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Hahamongna News


Art museum founders bow out during 10th anniversary celebrations





Janette Williams, SGVN


Pasadena Star-News


Bob and Arlene Oltman stand with the sculpture "A Loose Horizon" at the Pasadena Museum of California Art in Pasadena on Wednesday June 20. The museum is celebrating its 10th anniversary. (Keith Durflinger / Staff Photographer)

PASADENA - It's been more than a decade since Arlene and Bob Oltman decided not to build a boutique hotel or an office building on a site they owned on Union Street in downtown Pasadena.

They built an art museum instead.

Bob Oltman described it as more a "mad impulse" than a calculated plan.

"It was - unlikely," Arlene Oltman agreed, looking back on how the Pasadena Museum of California Art got its start in 2002.

Now, on the 10th anniversary of its opening in June, 2012, the Oltmans are speeding up the process of detaching themselves from the museum they founded.

Their involvement is "greatly minimized, by choice," Bob Oltman said. "The building is now in a trust, benefiting the nonprofit PMCA."

They will continue to live "above the shop" in the third story apartment on the rooftop terrace at 490 E. Union Street.

Day-to-day operations in the 30,000-square-foot museum will continue to be run by Executive Director Jenkins Shannon and board president David Partridge.

The Oltmans are moving on.

"We think of ourselves as `kick-off' artists," Bob Oltman said. "Like the footballer who starts the game, kicks the ball and sits on the bench watching until it's time to kick the ball again."

The PMCA is a rarity among local art museums in not having a permanent collection.

At first the couple thought about putting their own "eclectic" art collection on the museum's walls.

"That lasted maybe 30 seconds, from what I was told," Shannon said, laughing.

"We knew it wouldn't work," Bob Oltman said.

With "no experience, absolutely none," they hired staff to guide the process, Oltman said. He credited Wesley Jessup, the first executive director, who left in 2008, with coming up with the idea of "traveling" exhibits.

"Arlene and Bob started a wonderful thing 10 years ago, Shannon said. "They had a vision, and also an understanding that it's important to highlight California art."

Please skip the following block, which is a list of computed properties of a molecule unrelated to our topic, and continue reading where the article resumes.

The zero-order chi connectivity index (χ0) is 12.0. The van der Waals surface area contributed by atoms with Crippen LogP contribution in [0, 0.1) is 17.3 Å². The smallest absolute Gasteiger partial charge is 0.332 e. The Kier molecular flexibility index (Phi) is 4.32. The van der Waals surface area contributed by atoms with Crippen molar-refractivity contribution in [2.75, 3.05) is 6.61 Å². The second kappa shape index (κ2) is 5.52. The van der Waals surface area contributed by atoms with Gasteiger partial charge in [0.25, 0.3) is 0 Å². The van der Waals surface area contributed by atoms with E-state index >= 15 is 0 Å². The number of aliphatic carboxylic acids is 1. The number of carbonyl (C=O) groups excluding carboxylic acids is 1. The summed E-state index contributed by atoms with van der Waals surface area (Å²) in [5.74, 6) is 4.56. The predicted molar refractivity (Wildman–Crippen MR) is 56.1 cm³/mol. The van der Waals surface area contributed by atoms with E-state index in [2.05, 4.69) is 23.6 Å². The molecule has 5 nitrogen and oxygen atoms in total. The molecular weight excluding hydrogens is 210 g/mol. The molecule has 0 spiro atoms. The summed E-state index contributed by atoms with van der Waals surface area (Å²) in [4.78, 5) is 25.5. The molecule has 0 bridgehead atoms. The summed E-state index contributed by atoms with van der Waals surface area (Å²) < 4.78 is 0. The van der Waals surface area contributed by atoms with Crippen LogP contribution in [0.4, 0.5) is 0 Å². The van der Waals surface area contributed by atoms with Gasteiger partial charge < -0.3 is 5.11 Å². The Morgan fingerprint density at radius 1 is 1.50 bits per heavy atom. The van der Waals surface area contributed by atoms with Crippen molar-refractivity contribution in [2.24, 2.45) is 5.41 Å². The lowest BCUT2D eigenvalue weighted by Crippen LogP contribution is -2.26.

Pasadena, the Oltmans said, was the perfect place to do it.

Steve Nowlin, director of the Williamson Gallery at Art Center College of Design, said the PMCA was "welcomed" when it came to town.

"Everyone hoped they would last, and they have," Nowlin said. "It's not easy to start a museum, and they probably ran into all sorts of hurdles they never anticipated. They are the only Southern California museum dedicated to California art, and they managed to fill a niche successfully - it's not easy to pull that off."

Nowlin said the museum is a "very strong presence" in the community.

"I think their success is due to the depth of their programming," he said. "They've focused on California art, but not a thin slice of it, a broad slice - and that's hard to do and still be a museum that stands for something."

Staging shows from the traditional, contemporary and plein air to the edgy and avant garde has widened the appeal and "broken boundaries," Nowlin said.

Most of the 600-member museum's $1.5 million budget comes from contributions, boosted by grant funding and revenue from admissions and the store, Shannon said.

Even in the financial downturn the museum was able to keep going by staying within budget, she said.

"We have increased it, year by year," she said. "But we cannot do it too fast ... we are increasing in size, but in a very, very cautious way."

Putting the museum into a trust was a "big step forward," Shannon said.

"Now we have to raise funds, and we do have plans," she said. "We realize we're small, but how can we better utilize our space? ... The next step will be to look at the building and engage an architect. And we do have to raise some funding for that. We've been working pretty hard the last couple of years gearing up for the next 10 years."

Shannon said they want the exhibitions to be "more scholarly," and for PMCA to take on more challenges and build on partnering with other museums.

PMCA's current exhibit, "Edgar Payne, A Scenic Journey," will be the museum's first traveling exhibit, she said. The show of the early California plein-air artist's works - four years in the planning - will travel to Sacramento and Tulsa, Okla., and Shannon said she expects it to raise the museum's national profile.

Now the Oltmans, life-long Pasadenans, are pondering their next move to bolster arts in the city.

"We're looking for other adventures," Bob Oltman said. "For example, I think Pasadena needs a good outdoor orchestra shell, so we have been thinking about that. Obviously the arroyo comes to mind, but there are all sorts of issues even if it were possible."

Somewhere north of Devil's Gate Dam, maybe Hahamongna, could be a possibility, he said, but everything is in the very early stages.

Looking back, the last 10 years have been mostly a "wonderful experience," Bob Oltman said.

Sometimes, they did wondered what they'd got themselves into, he said. "We manage property for a living!"

Arlene Oltman said she never doubted it would work out. "I always had great faith."

For more information on the museum and anniversary activities call 626-568-3665 or go to

626-578-6300, ext. 4482